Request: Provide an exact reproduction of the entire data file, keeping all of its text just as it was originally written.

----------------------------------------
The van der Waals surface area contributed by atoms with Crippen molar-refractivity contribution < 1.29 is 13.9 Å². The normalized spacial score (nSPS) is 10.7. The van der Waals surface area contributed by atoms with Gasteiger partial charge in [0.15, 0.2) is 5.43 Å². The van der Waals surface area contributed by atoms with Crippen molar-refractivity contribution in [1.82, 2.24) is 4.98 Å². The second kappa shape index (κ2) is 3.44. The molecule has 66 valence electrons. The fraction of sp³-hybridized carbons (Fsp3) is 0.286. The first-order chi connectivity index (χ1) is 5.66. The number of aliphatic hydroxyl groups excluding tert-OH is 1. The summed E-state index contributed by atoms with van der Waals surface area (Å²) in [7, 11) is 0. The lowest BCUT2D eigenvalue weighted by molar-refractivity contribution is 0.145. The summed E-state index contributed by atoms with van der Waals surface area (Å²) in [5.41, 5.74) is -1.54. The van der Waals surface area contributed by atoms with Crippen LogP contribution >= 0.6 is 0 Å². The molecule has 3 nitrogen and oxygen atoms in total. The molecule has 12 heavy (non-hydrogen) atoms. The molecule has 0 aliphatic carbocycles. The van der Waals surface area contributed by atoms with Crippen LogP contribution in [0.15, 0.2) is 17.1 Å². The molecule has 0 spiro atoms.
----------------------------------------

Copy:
The van der Waals surface area contributed by atoms with Crippen molar-refractivity contribution < 1.29 is 13.9 Å². The normalized spacial score (nSPS) is 10.7. The van der Waals surface area contributed by atoms with Gasteiger partial charge in [0.15, 0.2) is 5.43 Å². The van der Waals surface area contributed by atoms with Crippen molar-refractivity contribution in [1.82, 2.24) is 4.98 Å². The second kappa shape index (κ2) is 3.44. The molecule has 66 valence electrons. The fraction of sp³-hybridized carbons (Fsp3) is 0.286. The first-order chi connectivity index (χ1) is 5.66. The number of aliphatic hydroxyl groups excluding tert-OH is 1. The summed E-state index contributed by atoms with van der Waals surface area (Å²) in [7, 11) is 0. The lowest BCUT2D eigenvalue weighted by molar-refractivity contribution is 0.145. The summed E-state index contributed by atoms with van der Waals surface area (Å²) in [5.41, 5.74) is -1.54. The van der Waals surface area contributed by atoms with Crippen LogP contribution >= 0.6 is 0 Å². The molecule has 3 nitrogen and oxygen atoms in total. The molecule has 12 heavy (non-hydrogen) atoms. The molecule has 0 aliphatic carbocycles. The van der Waals surface area contributed by atoms with Crippen LogP contribution in [0.15, 0.2) is 17.1 Å². The molecule has 0 spiro atoms.